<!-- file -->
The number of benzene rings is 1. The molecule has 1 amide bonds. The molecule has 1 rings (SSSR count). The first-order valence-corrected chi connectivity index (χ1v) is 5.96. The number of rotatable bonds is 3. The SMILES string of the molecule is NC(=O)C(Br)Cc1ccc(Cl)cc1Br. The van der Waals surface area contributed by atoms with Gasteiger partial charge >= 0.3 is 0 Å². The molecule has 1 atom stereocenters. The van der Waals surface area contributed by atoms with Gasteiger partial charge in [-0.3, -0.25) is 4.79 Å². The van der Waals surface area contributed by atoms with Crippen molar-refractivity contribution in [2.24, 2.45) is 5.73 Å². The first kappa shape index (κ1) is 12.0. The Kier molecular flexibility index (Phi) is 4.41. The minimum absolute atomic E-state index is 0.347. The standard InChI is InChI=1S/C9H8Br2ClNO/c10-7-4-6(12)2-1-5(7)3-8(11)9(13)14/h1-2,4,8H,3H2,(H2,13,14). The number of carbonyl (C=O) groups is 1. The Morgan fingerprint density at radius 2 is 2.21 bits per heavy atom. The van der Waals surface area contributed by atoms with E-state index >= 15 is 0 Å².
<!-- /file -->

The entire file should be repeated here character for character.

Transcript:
The number of benzene rings is 1. The molecule has 1 amide bonds. The molecule has 1 rings (SSSR count). The first-order valence-corrected chi connectivity index (χ1v) is 5.96. The number of rotatable bonds is 3. The SMILES string of the molecule is NC(=O)C(Br)Cc1ccc(Cl)cc1Br. The van der Waals surface area contributed by atoms with Gasteiger partial charge >= 0.3 is 0 Å². The molecule has 1 atom stereocenters. The van der Waals surface area contributed by atoms with Gasteiger partial charge in [-0.3, -0.25) is 4.79 Å². The van der Waals surface area contributed by atoms with Crippen molar-refractivity contribution in [2.24, 2.45) is 5.73 Å². The first kappa shape index (κ1) is 12.0. The Kier molecular flexibility index (Phi) is 4.41. The minimum absolute atomic E-state index is 0.347. The standard InChI is InChI=1S/C9H8Br2ClNO/c10-7-4-6(12)2-1-5(7)3-8(11)9(13)14/h1-2,4,8H,3H2,(H2,13,14). The number of carbonyl (C=O) groups is 1. The Morgan fingerprint density at radius 2 is 2.21 bits per heavy atom. The van der Waals surface area contributed by atoms with E-state index >= 15 is 0 Å².